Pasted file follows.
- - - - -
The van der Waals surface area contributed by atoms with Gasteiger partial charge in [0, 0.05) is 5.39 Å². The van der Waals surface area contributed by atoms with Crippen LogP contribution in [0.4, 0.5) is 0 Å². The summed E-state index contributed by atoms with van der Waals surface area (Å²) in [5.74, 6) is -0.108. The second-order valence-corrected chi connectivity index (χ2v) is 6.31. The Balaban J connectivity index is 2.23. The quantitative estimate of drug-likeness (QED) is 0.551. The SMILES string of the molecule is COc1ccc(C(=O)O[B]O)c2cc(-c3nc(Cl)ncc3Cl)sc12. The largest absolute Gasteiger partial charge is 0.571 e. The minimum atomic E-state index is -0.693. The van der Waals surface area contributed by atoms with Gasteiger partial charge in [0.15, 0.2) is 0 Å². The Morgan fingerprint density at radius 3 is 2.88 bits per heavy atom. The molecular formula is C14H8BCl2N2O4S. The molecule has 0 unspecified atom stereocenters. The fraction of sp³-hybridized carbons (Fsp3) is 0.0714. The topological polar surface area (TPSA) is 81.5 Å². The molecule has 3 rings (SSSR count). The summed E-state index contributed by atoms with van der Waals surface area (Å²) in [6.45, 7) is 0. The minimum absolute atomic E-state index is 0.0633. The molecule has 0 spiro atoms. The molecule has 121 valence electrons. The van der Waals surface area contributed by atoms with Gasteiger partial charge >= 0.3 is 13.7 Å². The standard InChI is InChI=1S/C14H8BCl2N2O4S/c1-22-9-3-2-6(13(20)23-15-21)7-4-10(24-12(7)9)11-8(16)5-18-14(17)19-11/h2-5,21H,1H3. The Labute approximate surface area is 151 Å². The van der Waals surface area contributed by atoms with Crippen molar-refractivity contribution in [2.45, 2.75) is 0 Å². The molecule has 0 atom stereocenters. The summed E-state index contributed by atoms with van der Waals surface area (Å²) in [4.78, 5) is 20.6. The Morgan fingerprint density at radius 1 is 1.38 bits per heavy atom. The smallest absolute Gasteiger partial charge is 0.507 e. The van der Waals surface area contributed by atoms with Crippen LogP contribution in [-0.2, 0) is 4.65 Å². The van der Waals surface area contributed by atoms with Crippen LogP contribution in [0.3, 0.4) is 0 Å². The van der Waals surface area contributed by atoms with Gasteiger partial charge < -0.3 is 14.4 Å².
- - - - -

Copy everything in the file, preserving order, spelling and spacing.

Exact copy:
The van der Waals surface area contributed by atoms with Gasteiger partial charge in [0, 0.05) is 5.39 Å². The van der Waals surface area contributed by atoms with Crippen LogP contribution in [0.4, 0.5) is 0 Å². The summed E-state index contributed by atoms with van der Waals surface area (Å²) in [5.74, 6) is -0.108. The second-order valence-corrected chi connectivity index (χ2v) is 6.31. The Balaban J connectivity index is 2.23. The quantitative estimate of drug-likeness (QED) is 0.551. The SMILES string of the molecule is COc1ccc(C(=O)O[B]O)c2cc(-c3nc(Cl)ncc3Cl)sc12. The largest absolute Gasteiger partial charge is 0.571 e. The minimum atomic E-state index is -0.693. The van der Waals surface area contributed by atoms with Gasteiger partial charge in [0.15, 0.2) is 0 Å². The Morgan fingerprint density at radius 3 is 2.88 bits per heavy atom. The molecular formula is C14H8BCl2N2O4S. The molecule has 0 unspecified atom stereocenters. The fraction of sp³-hybridized carbons (Fsp3) is 0.0714. The topological polar surface area (TPSA) is 81.5 Å². The molecule has 3 rings (SSSR count). The summed E-state index contributed by atoms with van der Waals surface area (Å²) in [6.45, 7) is 0. The minimum absolute atomic E-state index is 0.0633. The molecule has 0 spiro atoms. The molecule has 121 valence electrons. The van der Waals surface area contributed by atoms with Gasteiger partial charge >= 0.3 is 13.7 Å². The standard InChI is InChI=1S/C14H8BCl2N2O4S/c1-22-9-3-2-6(13(20)23-15-21)7-4-10(24-12(7)9)11-8(16)5-18-14(17)19-11/h2-5,21H,1H3. The Labute approximate surface area is 151 Å². The van der Waals surface area contributed by atoms with Crippen molar-refractivity contribution in [2.45, 2.75) is 0 Å². The molecule has 0 atom stereocenters. The summed E-state index contributed by atoms with van der Waals surface area (Å²) in [4.78, 5) is 20.6. The Morgan fingerprint density at radius 1 is 1.38 bits per heavy atom. The smallest absolute Gasteiger partial charge is 0.507 e. The van der Waals surface area contributed by atoms with Crippen LogP contribution in [-0.2, 0) is 4.65 Å². The van der Waals surface area contributed by atoms with Crippen LogP contribution in [0.3, 0.4) is 0 Å². The van der Waals surface area contributed by atoms with Gasteiger partial charge < -0.3 is 14.4 Å².